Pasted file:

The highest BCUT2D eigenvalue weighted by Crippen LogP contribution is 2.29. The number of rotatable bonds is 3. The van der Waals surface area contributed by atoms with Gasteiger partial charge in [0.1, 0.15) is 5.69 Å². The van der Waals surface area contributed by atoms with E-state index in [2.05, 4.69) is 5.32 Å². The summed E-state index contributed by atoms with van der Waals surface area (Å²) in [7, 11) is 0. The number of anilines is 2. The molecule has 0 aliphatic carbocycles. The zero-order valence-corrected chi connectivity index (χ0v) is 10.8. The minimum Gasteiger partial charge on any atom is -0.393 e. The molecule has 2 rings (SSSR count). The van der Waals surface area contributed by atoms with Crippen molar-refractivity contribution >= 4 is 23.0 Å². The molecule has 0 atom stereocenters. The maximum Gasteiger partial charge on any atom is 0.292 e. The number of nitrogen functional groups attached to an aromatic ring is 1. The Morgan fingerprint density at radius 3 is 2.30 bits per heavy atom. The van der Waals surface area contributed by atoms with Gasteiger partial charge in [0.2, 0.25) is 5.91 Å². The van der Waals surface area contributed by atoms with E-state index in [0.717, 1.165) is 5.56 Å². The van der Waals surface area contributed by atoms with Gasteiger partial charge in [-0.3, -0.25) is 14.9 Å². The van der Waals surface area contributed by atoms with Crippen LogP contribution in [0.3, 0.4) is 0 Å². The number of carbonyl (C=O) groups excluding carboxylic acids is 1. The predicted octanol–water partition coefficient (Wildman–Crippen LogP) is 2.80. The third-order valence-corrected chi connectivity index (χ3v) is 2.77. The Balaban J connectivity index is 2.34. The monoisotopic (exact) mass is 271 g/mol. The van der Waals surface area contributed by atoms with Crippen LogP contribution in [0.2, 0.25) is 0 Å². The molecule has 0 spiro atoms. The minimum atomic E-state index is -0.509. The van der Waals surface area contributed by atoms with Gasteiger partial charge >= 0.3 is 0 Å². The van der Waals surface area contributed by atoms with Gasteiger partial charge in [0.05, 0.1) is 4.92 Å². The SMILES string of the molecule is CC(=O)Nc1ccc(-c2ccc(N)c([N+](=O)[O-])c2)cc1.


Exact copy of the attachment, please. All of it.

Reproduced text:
The highest BCUT2D eigenvalue weighted by Crippen LogP contribution is 2.29. The number of rotatable bonds is 3. The van der Waals surface area contributed by atoms with Gasteiger partial charge in [0.1, 0.15) is 5.69 Å². The van der Waals surface area contributed by atoms with E-state index in [2.05, 4.69) is 5.32 Å². The summed E-state index contributed by atoms with van der Waals surface area (Å²) in [7, 11) is 0. The number of anilines is 2. The molecule has 0 aliphatic carbocycles. The zero-order valence-corrected chi connectivity index (χ0v) is 10.8. The minimum Gasteiger partial charge on any atom is -0.393 e. The molecule has 2 rings (SSSR count). The van der Waals surface area contributed by atoms with Crippen molar-refractivity contribution >= 4 is 23.0 Å². The molecule has 0 atom stereocenters. The maximum Gasteiger partial charge on any atom is 0.292 e. The number of nitrogen functional groups attached to an aromatic ring is 1. The Morgan fingerprint density at radius 3 is 2.30 bits per heavy atom. The van der Waals surface area contributed by atoms with Gasteiger partial charge in [0.2, 0.25) is 5.91 Å². The van der Waals surface area contributed by atoms with E-state index in [0.717, 1.165) is 5.56 Å². The van der Waals surface area contributed by atoms with Gasteiger partial charge in [-0.3, -0.25) is 14.9 Å². The van der Waals surface area contributed by atoms with Crippen LogP contribution in [0.3, 0.4) is 0 Å². The number of carbonyl (C=O) groups excluding carboxylic acids is 1. The predicted octanol–water partition coefficient (Wildman–Crippen LogP) is 2.80. The third-order valence-corrected chi connectivity index (χ3v) is 2.77. The Balaban J connectivity index is 2.34. The monoisotopic (exact) mass is 271 g/mol. The van der Waals surface area contributed by atoms with Crippen LogP contribution in [0.2, 0.25) is 0 Å². The molecule has 0 spiro atoms. The minimum atomic E-state index is -0.509. The van der Waals surface area contributed by atoms with Gasteiger partial charge >= 0.3 is 0 Å². The van der Waals surface area contributed by atoms with Gasteiger partial charge in [0.05, 0.1) is 4.92 Å². The SMILES string of the molecule is CC(=O)Nc1ccc(-c2ccc(N)c([N+](=O)[O-])c2)cc1.